episodes of fever.

The clinical benefit for neoadjuvant dabrafenib-trametinib currently remains unclear, especially in the context of recent data from large adjuvant therapy trials. The 10 percent relapse rates in the Combi-Neo study were similar to the rates reported in the phase 3 COMBI-AD adjuvant trial of dabrafenib-trametinib following resection.7.8

Other Neoadjuvant Trials

A recent interim analysis of a phase 2 study exploring neoadjuvant talimogene laherparepvec (T-VEC) was presented at the ASCO annual meeting last spring.9 T-VEC is a genetically modified type I herpes simplex virus that replicates in tumor cells and expresses GM-CSF to improve antigen loading onto MHC-I for tumor antigen presentation to circulating APCs.9 It is currently FDA-approved for advanced melanoma and is being explored for neoadjuvant use. Stages IIIB, IIIC and IVM1a patients were randomized to T-VEC followed by surgery (n=76) or surgery with standard of care treatment (n=74). Patients in the T-VEC-randomized arm who were then operated on had a 21 percent pathologic complete response rate and 56.1 percent negative margin resection rate compared to a 40.6 percent negative margin rate for standard of care; 89.5 percent of patients developed preoperative adverse events, including pyrexia (35 percent) in the T-VEC arm, compared to only 45 percent overall for the control arm.

Summary

Preliminary phase 2 studies indicate a possible role moving forward for checkpoint blockade immunotherapy, targeted therapy and T-VEC as neoadjuvant agents in stages III and IV melanoma. Additional evidence for clinical benefit and improved tolerability is required before implementation of these regimens in clinical practice outside of trials. Given the high rate of adverse events seen in combination neoadjuvant ipilimumab-nivolumab therapy, dosing of these agents will need to be adjusted in subsequent studies.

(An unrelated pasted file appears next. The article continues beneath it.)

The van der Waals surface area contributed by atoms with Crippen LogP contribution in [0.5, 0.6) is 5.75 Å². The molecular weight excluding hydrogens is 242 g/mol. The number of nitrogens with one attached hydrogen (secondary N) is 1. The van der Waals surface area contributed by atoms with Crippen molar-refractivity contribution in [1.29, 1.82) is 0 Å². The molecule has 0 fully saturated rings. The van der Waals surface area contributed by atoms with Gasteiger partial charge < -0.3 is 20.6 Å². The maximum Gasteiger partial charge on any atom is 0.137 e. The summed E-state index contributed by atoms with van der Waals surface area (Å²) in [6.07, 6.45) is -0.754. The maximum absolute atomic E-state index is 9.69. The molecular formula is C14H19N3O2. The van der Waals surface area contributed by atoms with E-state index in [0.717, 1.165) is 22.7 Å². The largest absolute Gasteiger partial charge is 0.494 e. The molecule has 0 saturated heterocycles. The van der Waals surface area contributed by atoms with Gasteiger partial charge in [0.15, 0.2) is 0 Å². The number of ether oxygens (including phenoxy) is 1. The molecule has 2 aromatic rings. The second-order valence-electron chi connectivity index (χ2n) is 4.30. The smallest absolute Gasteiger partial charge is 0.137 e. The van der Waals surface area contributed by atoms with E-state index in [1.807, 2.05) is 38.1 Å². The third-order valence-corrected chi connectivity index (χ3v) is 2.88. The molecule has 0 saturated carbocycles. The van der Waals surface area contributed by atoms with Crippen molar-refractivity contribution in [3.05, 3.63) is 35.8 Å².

This is an exciting time for the field, as six ongoing phase 2 trials are studying combinations of targeted therapy agents and immunotherapy in the neoadjuvant setting, including one trial (NCT02858921) with an experimental arm for combination dabrafenib, trametinib and pembrolizumab triple therapy in stages IIIB and IIIC patients.3

References

  1. Weber JS, Mandalà M, Del Vecchio M, et al. Adjuvant therapy with nivolumab (NIVO) versus ipilimumab (IPI) after complete resection of stage III/IV melanoma: updated results from a phase III trial (CheckMate 238). J Clin Oncol 2018; 36 (15):9502. (15:doi:10.1200/JCO.2018.36.15_suppl.9502.)
  2. Liu J, Blake SJ, Yong MC, et al. Improved efficacy of neoadjuvant compared to adjuvant immunotherapy to eradicate metastatic disease. Cancer Discov 2016 Jan 1:CD-16. doi:10.1158/2159-8290.CD-16-0577.
  3. McKean MA, Amaria RN. Multidisciplinary treatment strategies in high-risk resectable melanoma: role of adjuvant and neoadjuvant therapy. Canc treat rev 2018; 70:144-153. doi: 10.1016/j.ctrv.2018.08.011. Epub 2018 Aug 29.
  4. Blank CU, Rozeman EA, Fanchi LF, et al. Neoadjuvant versus adjuvant ipilimumab plus nivolumab in macroscopic stage III melanoma. Nat Med 2018 Nov; 24(11):1655.
  5. Amaria RN, Reddy SM, Tawbi HA, et al. Neoadjuvant immune checkpoint blockade in high-risk resectable melanoma. Nat Med 2018 Nov; 24(11):1649.
  6. Amaria RN, Prieto PA, Tetzlaff MT, et al. Neoadjuvant plus adjuvant dabrafenib and trametinib versus standard of care in patients with high-risk, surgically resectable melanoma: a single-centre, open-label, randomised, phase 2 trial. Lancet Oncol 2018; 1:19(2):181-93.
  7. Long GV, Hauschild A, Santinami M, et al. Adjuvant dabrafenib plus trametinib in stage III BRAF-mutated melanoma. NEJM 2017; 9:377(19):1813-23.
  8. Ascierto PA, Eggermont AM. Neoadjuvant therapy in melanoma: the next step? Lancet Oncol 2018; 1:19(2):151-3.
  9. Andtbacka RH, Dummer R, Gyorki DE, et al. Interim analysis of a randomized, open-label phase 2 study of talimogene laherparepvec (T-VEC) neoadjuvant treatment (neotx) plus surgery (surgx) vs surgx for resectable stage IIIB-IVM1a melanoma (MEL). ASCO Meeting Library, presented June 4, 2018. J Clin Oncol 2018; 36 suppl; abstr 9508. https://meetinglibrary.asco.org/record/161758/abstract